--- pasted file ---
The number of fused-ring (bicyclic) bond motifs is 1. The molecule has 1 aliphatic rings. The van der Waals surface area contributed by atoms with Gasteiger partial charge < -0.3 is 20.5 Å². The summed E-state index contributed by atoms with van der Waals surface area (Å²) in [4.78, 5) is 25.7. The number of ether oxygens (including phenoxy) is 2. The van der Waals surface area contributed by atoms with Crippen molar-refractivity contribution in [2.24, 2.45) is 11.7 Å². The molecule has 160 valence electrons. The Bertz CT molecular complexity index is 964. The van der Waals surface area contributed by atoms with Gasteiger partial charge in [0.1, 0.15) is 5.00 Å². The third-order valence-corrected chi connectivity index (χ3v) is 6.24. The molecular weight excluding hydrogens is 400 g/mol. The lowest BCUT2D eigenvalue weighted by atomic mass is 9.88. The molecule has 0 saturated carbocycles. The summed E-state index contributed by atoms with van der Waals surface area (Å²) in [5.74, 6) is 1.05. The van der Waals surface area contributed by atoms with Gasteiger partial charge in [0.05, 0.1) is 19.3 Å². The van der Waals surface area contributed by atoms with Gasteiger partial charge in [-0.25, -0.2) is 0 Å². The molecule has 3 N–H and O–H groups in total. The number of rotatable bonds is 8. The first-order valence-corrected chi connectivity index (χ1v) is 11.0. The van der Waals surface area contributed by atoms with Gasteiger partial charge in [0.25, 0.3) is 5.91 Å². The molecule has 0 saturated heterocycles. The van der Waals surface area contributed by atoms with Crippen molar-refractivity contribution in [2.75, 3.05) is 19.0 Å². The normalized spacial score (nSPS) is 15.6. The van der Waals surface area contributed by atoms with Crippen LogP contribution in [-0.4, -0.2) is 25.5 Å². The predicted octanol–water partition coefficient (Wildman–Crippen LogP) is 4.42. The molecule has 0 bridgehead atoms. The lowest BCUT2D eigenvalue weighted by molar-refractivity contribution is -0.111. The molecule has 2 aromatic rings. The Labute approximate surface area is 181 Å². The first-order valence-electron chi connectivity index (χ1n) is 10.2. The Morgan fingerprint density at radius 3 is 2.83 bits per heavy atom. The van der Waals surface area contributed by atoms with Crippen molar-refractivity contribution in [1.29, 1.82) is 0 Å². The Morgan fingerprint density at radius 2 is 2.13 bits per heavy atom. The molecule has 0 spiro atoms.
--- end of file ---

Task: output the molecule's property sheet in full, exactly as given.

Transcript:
The number of fused-ring (bicyclic) bond motifs is 1. The molecule has 1 aliphatic rings. The van der Waals surface area contributed by atoms with Gasteiger partial charge < -0.3 is 20.5 Å². The summed E-state index contributed by atoms with van der Waals surface area (Å²) in [4.78, 5) is 25.7. The number of ether oxygens (including phenoxy) is 2. The van der Waals surface area contributed by atoms with Crippen molar-refractivity contribution in [2.24, 2.45) is 11.7 Å². The molecule has 160 valence electrons. The Bertz CT molecular complexity index is 964. The van der Waals surface area contributed by atoms with Gasteiger partial charge in [0.1, 0.15) is 5.00 Å². The third-order valence-corrected chi connectivity index (χ3v) is 6.24. The molecular weight excluding hydrogens is 400 g/mol. The lowest BCUT2D eigenvalue weighted by atomic mass is 9.88. The molecule has 0 saturated carbocycles. The summed E-state index contributed by atoms with van der Waals surface area (Å²) in [5.74, 6) is 1.05. The van der Waals surface area contributed by atoms with Gasteiger partial charge in [0.05, 0.1) is 19.3 Å². The van der Waals surface area contributed by atoms with Gasteiger partial charge in [-0.25, -0.2) is 0 Å². The molecule has 3 N–H and O–H groups in total. The number of rotatable bonds is 8. The first-order valence-corrected chi connectivity index (χ1v) is 11.0. The van der Waals surface area contributed by atoms with Gasteiger partial charge in [0.25, 0.3) is 5.91 Å². The molecule has 0 saturated heterocycles. The van der Waals surface area contributed by atoms with Crippen molar-refractivity contribution in [2.75, 3.05) is 19.0 Å². The normalized spacial score (nSPS) is 15.6. The van der Waals surface area contributed by atoms with Crippen LogP contribution in [-0.4, -0.2) is 25.5 Å². The predicted octanol–water partition coefficient (Wildman–Crippen LogP) is 4.42. The molecule has 0 bridgehead atoms. The lowest BCUT2D eigenvalue weighted by molar-refractivity contribution is -0.111. The molecule has 2 aromatic rings. The Labute approximate surface area is 181 Å². The first-order valence-electron chi connectivity index (χ1n) is 10.2. The Morgan fingerprint density at radius 3 is 2.83 bits per heavy atom. The van der Waals surface area contributed by atoms with Crippen molar-refractivity contribution in [1.29, 1.82) is 0 Å². The Morgan fingerprint density at radius 2 is 2.13 bits per heavy atom. The molecule has 0 spiro atoms.